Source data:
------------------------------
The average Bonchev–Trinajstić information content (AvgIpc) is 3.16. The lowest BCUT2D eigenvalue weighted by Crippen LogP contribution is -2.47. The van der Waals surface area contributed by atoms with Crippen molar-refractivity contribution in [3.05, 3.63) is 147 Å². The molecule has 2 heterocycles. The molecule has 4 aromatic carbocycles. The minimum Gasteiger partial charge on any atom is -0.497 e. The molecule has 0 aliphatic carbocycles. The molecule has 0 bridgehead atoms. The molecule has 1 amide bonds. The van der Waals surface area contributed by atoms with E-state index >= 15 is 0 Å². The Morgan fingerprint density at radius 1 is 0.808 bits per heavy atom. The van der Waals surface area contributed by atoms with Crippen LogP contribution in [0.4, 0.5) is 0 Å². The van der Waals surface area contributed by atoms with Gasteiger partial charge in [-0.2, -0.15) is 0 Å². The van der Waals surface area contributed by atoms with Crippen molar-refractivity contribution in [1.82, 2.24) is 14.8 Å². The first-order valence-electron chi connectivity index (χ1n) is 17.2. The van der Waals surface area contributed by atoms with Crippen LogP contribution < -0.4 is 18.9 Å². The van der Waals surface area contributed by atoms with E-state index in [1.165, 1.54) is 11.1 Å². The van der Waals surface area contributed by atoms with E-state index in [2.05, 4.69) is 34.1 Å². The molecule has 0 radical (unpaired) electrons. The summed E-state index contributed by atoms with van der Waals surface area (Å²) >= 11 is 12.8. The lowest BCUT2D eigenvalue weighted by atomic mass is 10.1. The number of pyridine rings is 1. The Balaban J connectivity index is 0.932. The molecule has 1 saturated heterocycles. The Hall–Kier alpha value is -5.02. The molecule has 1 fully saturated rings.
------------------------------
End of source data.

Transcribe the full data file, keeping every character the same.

The average Bonchev–Trinajstić information content (AvgIpc) is 3.16. The lowest BCUT2D eigenvalue weighted by Crippen LogP contribution is -2.47. The van der Waals surface area contributed by atoms with Crippen molar-refractivity contribution in [3.05, 3.63) is 147 Å². The molecule has 2 heterocycles. The molecule has 4 aromatic carbocycles. The minimum Gasteiger partial charge on any atom is -0.497 e. The molecule has 0 aliphatic carbocycles. The molecule has 0 bridgehead atoms. The molecule has 1 amide bonds. The van der Waals surface area contributed by atoms with E-state index >= 15 is 0 Å². The Morgan fingerprint density at radius 1 is 0.808 bits per heavy atom. The van der Waals surface area contributed by atoms with Crippen LogP contribution in [0.4, 0.5) is 0 Å². The van der Waals surface area contributed by atoms with Gasteiger partial charge in [-0.2, -0.15) is 0 Å². The van der Waals surface area contributed by atoms with Crippen molar-refractivity contribution in [1.82, 2.24) is 14.8 Å². The first-order valence-electron chi connectivity index (χ1n) is 17.2. The van der Waals surface area contributed by atoms with Crippen LogP contribution < -0.4 is 18.9 Å². The van der Waals surface area contributed by atoms with E-state index in [1.165, 1.54) is 11.1 Å². The van der Waals surface area contributed by atoms with E-state index in [2.05, 4.69) is 34.1 Å². The molecule has 0 radical (unpaired) electrons. The summed E-state index contributed by atoms with van der Waals surface area (Å²) >= 11 is 12.8. The lowest BCUT2D eigenvalue weighted by atomic mass is 10.1. The number of pyridine rings is 1. The Balaban J connectivity index is 0.932. The molecule has 1 saturated heterocycles. The Hall–Kier alpha value is -5.02. The molecule has 1 fully saturated rings.